Pro Tip: Launching your wholesale line at a trade show is not your only option.
In the paper industry, many brands look to the National Stationery Show to serve as their wholesale debut. It’s a great place to meet buyers, get feedback on your products and build relationships with press, reps and other designers.
Many thriving businesses are introducing their product line to buyers outside of shows and doing it successfully. Take E. Frances Paper, for example, one of Paper Camp’s 2013 alums.
After attending Paper Camp that February, owners Ali Flippin, Jenni Laundon and Pippi Roberts knew they weren’t ready for a big launch at the NSS that May. They wanted to spend time further developing their product line, building a marketing strategy and refining their sales tools before they reached out to retailers.
The E. Frances team traveled from their home base of Newport, Rhode Island to New York to scope out the National Stationery Show. They walked the show, took some pictures and made the decision to ease their way into the business.
“We were still figuring it out back then,” says creative director Ali Flippin. “We are grateful now that we didn’t rush it and launch because the NSS is a whole bundle of figuring it out.”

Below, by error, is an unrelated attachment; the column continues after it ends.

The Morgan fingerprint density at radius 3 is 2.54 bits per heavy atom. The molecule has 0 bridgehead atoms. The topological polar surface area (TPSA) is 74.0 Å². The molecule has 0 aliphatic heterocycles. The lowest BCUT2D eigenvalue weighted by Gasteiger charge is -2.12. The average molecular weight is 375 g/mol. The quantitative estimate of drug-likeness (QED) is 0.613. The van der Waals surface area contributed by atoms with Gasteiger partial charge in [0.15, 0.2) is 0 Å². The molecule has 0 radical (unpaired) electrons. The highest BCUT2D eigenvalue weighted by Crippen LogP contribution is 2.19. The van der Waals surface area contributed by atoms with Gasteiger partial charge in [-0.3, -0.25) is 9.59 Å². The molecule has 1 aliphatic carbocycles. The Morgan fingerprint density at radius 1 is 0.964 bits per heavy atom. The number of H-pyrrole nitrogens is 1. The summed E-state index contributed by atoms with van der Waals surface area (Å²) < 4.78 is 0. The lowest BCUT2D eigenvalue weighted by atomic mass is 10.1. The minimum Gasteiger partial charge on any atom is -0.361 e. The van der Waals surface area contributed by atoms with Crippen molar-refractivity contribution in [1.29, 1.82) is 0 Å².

Instead of a big-bang launch at the show, the group focused on perfecting their product and developing business systems as they worked on their mailing list and soft-launching the company.
After Googling and researching stores they thought might be a good fit for their product, the team sent out packages to introduce themselves. They used a tier system, with the biggest packages going to those stores that were the best fit. The gifts included a balloon, samples and more information about E. Frances.
“We wanted to bring on new customers and encourage social shares to introduce our name to retailers. It worked well and we built on that,” says Flippin.
As those new customers came on board, the team was able to develop and refine systems for fulfilling orders. They figured out what size boxes they needed, how to package the product, how much time it takes and what kind of inventory they’d need on hand. They started small, gradually adding handful after handful of new customers.
E. Frances participated in its first NSS in May 2014, and by then, they were ready. The company doubled its wholesale accounts while there, proof that their hard work and preparation had paid off
Today, E. Frances is found in the national chain Paper Source as well as specialty and boutique stores across North America and in Europe, Asia and online.
The Low-Down, from Ali Flippin
“We should have hired a bookkeeper way earlier than we did. I thought we were too small, we couldn’t afford something we could do ourselves, etc. But it changed our business drastically—organizing our books, preparing us for taxes, giving us general advice about organizing our banking. It’s the absolute best money you can spend. You can start off pretty small with a freelance bookkeeper, for only a few hours per month. Running a company, no matter how small, is still running a company, and requires a lot of accounting and organizational skills. If you don’t have these skills, outsource!”
Ali’s Thoughts on Paper Camp
“We could not have done it without Paper Camp. When we started, there wasn’t any information online about starting a paper business. The things I learned from Paper Camp were invaluable, from preparing for the show to standard processes to business standards.”